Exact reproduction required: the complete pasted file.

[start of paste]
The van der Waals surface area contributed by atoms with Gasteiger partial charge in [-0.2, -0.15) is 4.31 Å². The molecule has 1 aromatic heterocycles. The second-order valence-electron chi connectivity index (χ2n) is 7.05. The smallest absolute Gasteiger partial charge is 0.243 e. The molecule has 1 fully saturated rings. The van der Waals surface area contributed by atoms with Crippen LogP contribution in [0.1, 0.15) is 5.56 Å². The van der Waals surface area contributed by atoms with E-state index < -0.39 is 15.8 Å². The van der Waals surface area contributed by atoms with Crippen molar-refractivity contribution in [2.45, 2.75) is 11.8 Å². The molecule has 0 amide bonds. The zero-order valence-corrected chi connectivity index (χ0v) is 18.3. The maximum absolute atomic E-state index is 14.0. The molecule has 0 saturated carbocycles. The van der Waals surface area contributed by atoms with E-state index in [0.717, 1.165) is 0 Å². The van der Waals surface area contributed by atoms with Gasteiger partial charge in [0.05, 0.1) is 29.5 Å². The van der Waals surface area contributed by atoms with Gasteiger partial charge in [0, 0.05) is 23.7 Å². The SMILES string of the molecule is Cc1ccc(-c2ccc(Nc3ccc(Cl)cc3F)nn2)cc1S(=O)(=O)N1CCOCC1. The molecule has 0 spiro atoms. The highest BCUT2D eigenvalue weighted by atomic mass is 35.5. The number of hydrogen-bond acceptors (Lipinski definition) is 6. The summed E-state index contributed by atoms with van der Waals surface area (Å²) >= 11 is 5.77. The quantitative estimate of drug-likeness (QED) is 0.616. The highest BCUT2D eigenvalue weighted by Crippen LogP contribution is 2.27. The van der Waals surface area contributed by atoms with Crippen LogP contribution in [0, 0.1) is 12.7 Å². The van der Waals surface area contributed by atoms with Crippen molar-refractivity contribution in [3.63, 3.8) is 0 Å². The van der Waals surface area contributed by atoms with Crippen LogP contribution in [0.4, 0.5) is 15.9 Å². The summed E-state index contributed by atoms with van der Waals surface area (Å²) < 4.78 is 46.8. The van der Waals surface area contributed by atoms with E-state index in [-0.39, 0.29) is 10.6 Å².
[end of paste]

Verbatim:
The van der Waals surface area contributed by atoms with Gasteiger partial charge in [-0.2, -0.15) is 4.31 Å². The molecule has 1 aromatic heterocycles. The second-order valence-electron chi connectivity index (χ2n) is 7.05. The smallest absolute Gasteiger partial charge is 0.243 e. The molecule has 1 fully saturated rings. The van der Waals surface area contributed by atoms with Crippen LogP contribution in [0.1, 0.15) is 5.56 Å². The van der Waals surface area contributed by atoms with E-state index < -0.39 is 15.8 Å². The van der Waals surface area contributed by atoms with Crippen molar-refractivity contribution in [2.45, 2.75) is 11.8 Å². The molecule has 0 amide bonds. The zero-order valence-corrected chi connectivity index (χ0v) is 18.3. The maximum absolute atomic E-state index is 14.0. The molecule has 0 saturated carbocycles. The van der Waals surface area contributed by atoms with E-state index in [0.717, 1.165) is 0 Å². The van der Waals surface area contributed by atoms with Gasteiger partial charge in [0.05, 0.1) is 29.5 Å². The van der Waals surface area contributed by atoms with Gasteiger partial charge in [0, 0.05) is 23.7 Å². The SMILES string of the molecule is Cc1ccc(-c2ccc(Nc3ccc(Cl)cc3F)nn2)cc1S(=O)(=O)N1CCOCC1. The molecule has 0 spiro atoms. The highest BCUT2D eigenvalue weighted by atomic mass is 35.5. The number of hydrogen-bond acceptors (Lipinski definition) is 6. The summed E-state index contributed by atoms with van der Waals surface area (Å²) >= 11 is 5.77. The quantitative estimate of drug-likeness (QED) is 0.616. The highest BCUT2D eigenvalue weighted by Crippen LogP contribution is 2.27. The van der Waals surface area contributed by atoms with Crippen LogP contribution in [0, 0.1) is 12.7 Å². The van der Waals surface area contributed by atoms with Crippen molar-refractivity contribution in [3.63, 3.8) is 0 Å². The van der Waals surface area contributed by atoms with Crippen LogP contribution in [0.4, 0.5) is 15.9 Å². The summed E-state index contributed by atoms with van der Waals surface area (Å²) < 4.78 is 46.8. The van der Waals surface area contributed by atoms with E-state index in [-0.39, 0.29) is 10.6 Å².